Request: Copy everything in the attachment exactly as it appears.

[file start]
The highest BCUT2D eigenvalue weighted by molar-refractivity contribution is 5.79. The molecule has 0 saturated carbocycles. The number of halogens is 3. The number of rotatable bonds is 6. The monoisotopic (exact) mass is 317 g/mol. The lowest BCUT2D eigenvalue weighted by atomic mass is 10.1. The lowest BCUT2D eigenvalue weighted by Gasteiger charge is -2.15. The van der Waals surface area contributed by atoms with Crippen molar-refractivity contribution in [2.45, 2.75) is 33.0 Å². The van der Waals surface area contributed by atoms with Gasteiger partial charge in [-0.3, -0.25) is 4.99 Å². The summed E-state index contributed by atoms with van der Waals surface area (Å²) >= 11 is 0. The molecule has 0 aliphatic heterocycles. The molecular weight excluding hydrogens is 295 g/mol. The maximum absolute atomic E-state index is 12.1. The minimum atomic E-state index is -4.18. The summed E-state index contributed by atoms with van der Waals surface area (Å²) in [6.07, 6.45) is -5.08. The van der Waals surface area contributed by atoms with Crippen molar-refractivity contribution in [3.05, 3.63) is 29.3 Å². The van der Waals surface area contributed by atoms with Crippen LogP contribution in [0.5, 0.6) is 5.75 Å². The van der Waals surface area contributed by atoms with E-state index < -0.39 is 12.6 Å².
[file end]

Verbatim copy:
The highest BCUT2D eigenvalue weighted by molar-refractivity contribution is 5.79. The molecule has 0 saturated carbocycles. The number of halogens is 3. The number of rotatable bonds is 6. The monoisotopic (exact) mass is 317 g/mol. The lowest BCUT2D eigenvalue weighted by atomic mass is 10.1. The lowest BCUT2D eigenvalue weighted by Gasteiger charge is -2.15. The van der Waals surface area contributed by atoms with Crippen molar-refractivity contribution in [2.45, 2.75) is 33.0 Å². The van der Waals surface area contributed by atoms with Gasteiger partial charge in [-0.3, -0.25) is 4.99 Å². The summed E-state index contributed by atoms with van der Waals surface area (Å²) >= 11 is 0. The molecule has 0 aliphatic heterocycles. The molecular weight excluding hydrogens is 295 g/mol. The maximum absolute atomic E-state index is 12.1. The minimum atomic E-state index is -4.18. The summed E-state index contributed by atoms with van der Waals surface area (Å²) in [6.07, 6.45) is -5.08. The van der Waals surface area contributed by atoms with Crippen molar-refractivity contribution in [3.05, 3.63) is 29.3 Å². The van der Waals surface area contributed by atoms with Crippen LogP contribution in [0.5, 0.6) is 5.75 Å². The van der Waals surface area contributed by atoms with E-state index < -0.39 is 12.6 Å².